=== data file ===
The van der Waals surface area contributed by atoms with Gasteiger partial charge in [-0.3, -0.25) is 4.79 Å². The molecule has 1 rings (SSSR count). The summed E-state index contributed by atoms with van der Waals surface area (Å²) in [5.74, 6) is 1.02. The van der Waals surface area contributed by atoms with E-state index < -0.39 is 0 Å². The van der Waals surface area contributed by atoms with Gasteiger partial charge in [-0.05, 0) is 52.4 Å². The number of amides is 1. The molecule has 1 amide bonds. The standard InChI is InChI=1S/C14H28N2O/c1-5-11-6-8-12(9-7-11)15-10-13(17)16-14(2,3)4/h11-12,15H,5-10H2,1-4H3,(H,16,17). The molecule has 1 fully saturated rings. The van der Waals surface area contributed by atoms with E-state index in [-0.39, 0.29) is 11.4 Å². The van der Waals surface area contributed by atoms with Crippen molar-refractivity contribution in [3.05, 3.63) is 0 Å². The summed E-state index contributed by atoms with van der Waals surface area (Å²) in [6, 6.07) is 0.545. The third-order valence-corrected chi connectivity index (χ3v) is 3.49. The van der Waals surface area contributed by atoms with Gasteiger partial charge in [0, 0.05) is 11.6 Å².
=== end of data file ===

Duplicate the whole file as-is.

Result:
The van der Waals surface area contributed by atoms with Gasteiger partial charge in [-0.3, -0.25) is 4.79 Å². The molecule has 1 rings (SSSR count). The summed E-state index contributed by atoms with van der Waals surface area (Å²) in [5.74, 6) is 1.02. The van der Waals surface area contributed by atoms with E-state index < -0.39 is 0 Å². The van der Waals surface area contributed by atoms with Gasteiger partial charge in [-0.05, 0) is 52.4 Å². The number of amides is 1. The molecule has 1 amide bonds. The standard InChI is InChI=1S/C14H28N2O/c1-5-11-6-8-12(9-7-11)15-10-13(17)16-14(2,3)4/h11-12,15H,5-10H2,1-4H3,(H,16,17). The molecule has 1 fully saturated rings. The van der Waals surface area contributed by atoms with E-state index in [-0.39, 0.29) is 11.4 Å². The van der Waals surface area contributed by atoms with Crippen molar-refractivity contribution in [3.05, 3.63) is 0 Å². The summed E-state index contributed by atoms with van der Waals surface area (Å²) in [6, 6.07) is 0.545. The third-order valence-corrected chi connectivity index (χ3v) is 3.49. The van der Waals surface area contributed by atoms with Gasteiger partial charge in [0, 0.05) is 11.6 Å².